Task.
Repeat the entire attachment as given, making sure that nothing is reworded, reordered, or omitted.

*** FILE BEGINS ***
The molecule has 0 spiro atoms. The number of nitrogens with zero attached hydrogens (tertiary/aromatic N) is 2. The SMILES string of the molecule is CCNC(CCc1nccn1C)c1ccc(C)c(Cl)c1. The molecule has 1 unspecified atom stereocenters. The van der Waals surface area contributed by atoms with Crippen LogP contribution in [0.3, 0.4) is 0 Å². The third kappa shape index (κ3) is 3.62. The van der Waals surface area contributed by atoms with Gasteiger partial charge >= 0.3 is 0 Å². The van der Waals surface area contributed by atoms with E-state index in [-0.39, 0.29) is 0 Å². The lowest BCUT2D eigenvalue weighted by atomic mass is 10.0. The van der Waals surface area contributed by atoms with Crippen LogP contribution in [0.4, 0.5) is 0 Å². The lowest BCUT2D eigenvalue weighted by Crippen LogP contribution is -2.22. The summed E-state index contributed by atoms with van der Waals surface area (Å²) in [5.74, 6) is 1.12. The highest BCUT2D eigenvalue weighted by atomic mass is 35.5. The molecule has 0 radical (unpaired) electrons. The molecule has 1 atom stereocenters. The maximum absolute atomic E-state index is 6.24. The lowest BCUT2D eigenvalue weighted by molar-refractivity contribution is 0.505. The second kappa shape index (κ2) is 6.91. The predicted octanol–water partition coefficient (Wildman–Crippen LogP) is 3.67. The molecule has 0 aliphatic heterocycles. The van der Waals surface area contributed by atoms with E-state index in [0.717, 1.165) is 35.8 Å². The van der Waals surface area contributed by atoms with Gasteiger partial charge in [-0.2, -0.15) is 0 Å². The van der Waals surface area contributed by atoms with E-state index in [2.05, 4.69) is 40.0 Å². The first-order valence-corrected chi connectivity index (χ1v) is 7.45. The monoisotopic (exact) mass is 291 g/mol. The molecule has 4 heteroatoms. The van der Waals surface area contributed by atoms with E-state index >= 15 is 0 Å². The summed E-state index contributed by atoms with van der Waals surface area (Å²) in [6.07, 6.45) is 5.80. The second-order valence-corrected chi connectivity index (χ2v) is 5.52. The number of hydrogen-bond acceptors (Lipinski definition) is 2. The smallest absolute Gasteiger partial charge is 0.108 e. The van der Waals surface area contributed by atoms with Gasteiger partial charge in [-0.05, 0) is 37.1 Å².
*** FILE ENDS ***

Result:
The molecule has 0 spiro atoms. The number of nitrogens with zero attached hydrogens (tertiary/aromatic N) is 2. The SMILES string of the molecule is CCNC(CCc1nccn1C)c1ccc(C)c(Cl)c1. The molecule has 1 unspecified atom stereocenters. The van der Waals surface area contributed by atoms with Crippen LogP contribution in [0.3, 0.4) is 0 Å². The third kappa shape index (κ3) is 3.62. The van der Waals surface area contributed by atoms with Gasteiger partial charge >= 0.3 is 0 Å². The van der Waals surface area contributed by atoms with E-state index in [-0.39, 0.29) is 0 Å². The lowest BCUT2D eigenvalue weighted by atomic mass is 10.0. The van der Waals surface area contributed by atoms with Crippen LogP contribution in [0.4, 0.5) is 0 Å². The lowest BCUT2D eigenvalue weighted by Crippen LogP contribution is -2.22. The summed E-state index contributed by atoms with van der Waals surface area (Å²) in [5.74, 6) is 1.12. The highest BCUT2D eigenvalue weighted by atomic mass is 35.5. The molecule has 0 radical (unpaired) electrons. The molecule has 1 atom stereocenters. The maximum absolute atomic E-state index is 6.24. The lowest BCUT2D eigenvalue weighted by molar-refractivity contribution is 0.505. The second kappa shape index (κ2) is 6.91. The predicted octanol–water partition coefficient (Wildman–Crippen LogP) is 3.67. The molecule has 0 aliphatic heterocycles. The van der Waals surface area contributed by atoms with E-state index in [0.717, 1.165) is 35.8 Å². The van der Waals surface area contributed by atoms with Gasteiger partial charge in [-0.2, -0.15) is 0 Å². The van der Waals surface area contributed by atoms with E-state index in [2.05, 4.69) is 40.0 Å². The first-order valence-corrected chi connectivity index (χ1v) is 7.45. The monoisotopic (exact) mass is 291 g/mol. The molecule has 4 heteroatoms. The van der Waals surface area contributed by atoms with E-state index >= 15 is 0 Å². The summed E-state index contributed by atoms with van der Waals surface area (Å²) in [6.07, 6.45) is 5.80. The second-order valence-corrected chi connectivity index (χ2v) is 5.52. The number of hydrogen-bond acceptors (Lipinski definition) is 2. The smallest absolute Gasteiger partial charge is 0.108 e. The van der Waals surface area contributed by atoms with Gasteiger partial charge in [-0.05, 0) is 37.1 Å².